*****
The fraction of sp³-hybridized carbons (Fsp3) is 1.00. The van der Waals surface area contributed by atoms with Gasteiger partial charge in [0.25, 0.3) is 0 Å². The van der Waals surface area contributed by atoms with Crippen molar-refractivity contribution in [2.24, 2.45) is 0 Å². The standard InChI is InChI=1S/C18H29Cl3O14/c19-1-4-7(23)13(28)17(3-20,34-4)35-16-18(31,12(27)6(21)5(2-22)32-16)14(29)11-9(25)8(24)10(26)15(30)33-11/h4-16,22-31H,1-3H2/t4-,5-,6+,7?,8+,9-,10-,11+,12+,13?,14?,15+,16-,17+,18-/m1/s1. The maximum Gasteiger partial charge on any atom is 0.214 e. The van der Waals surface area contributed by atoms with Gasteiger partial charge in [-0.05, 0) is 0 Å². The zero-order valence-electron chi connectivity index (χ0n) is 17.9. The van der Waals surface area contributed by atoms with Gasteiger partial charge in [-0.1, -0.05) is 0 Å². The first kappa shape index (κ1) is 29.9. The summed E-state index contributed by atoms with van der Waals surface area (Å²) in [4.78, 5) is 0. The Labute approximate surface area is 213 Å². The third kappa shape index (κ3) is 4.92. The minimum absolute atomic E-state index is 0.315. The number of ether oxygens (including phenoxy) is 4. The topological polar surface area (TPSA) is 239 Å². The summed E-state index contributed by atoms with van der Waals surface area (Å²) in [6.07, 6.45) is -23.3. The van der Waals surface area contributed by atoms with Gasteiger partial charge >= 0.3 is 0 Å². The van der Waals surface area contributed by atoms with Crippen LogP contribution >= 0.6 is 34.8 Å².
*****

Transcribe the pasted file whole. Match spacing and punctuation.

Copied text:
The fraction of sp³-hybridized carbons (Fsp3) is 1.00. The van der Waals surface area contributed by atoms with Gasteiger partial charge in [0.25, 0.3) is 0 Å². The van der Waals surface area contributed by atoms with Crippen molar-refractivity contribution in [2.24, 2.45) is 0 Å². The standard InChI is InChI=1S/C18H29Cl3O14/c19-1-4-7(23)13(28)17(3-20,34-4)35-16-18(31,12(27)6(21)5(2-22)32-16)14(29)11-9(25)8(24)10(26)15(30)33-11/h4-16,22-31H,1-3H2/t4-,5-,6+,7?,8+,9-,10-,11+,12+,13?,14?,15+,16-,17+,18-/m1/s1. The maximum Gasteiger partial charge on any atom is 0.214 e. The van der Waals surface area contributed by atoms with Gasteiger partial charge in [-0.05, 0) is 0 Å². The zero-order valence-electron chi connectivity index (χ0n) is 17.9. The van der Waals surface area contributed by atoms with Gasteiger partial charge in [-0.1, -0.05) is 0 Å². The first kappa shape index (κ1) is 29.9. The summed E-state index contributed by atoms with van der Waals surface area (Å²) in [4.78, 5) is 0. The Labute approximate surface area is 213 Å². The third kappa shape index (κ3) is 4.92. The minimum absolute atomic E-state index is 0.315. The number of ether oxygens (including phenoxy) is 4. The topological polar surface area (TPSA) is 239 Å². The summed E-state index contributed by atoms with van der Waals surface area (Å²) in [6.07, 6.45) is -23.3. The van der Waals surface area contributed by atoms with Gasteiger partial charge >= 0.3 is 0 Å². The van der Waals surface area contributed by atoms with Crippen LogP contribution >= 0.6 is 34.8 Å².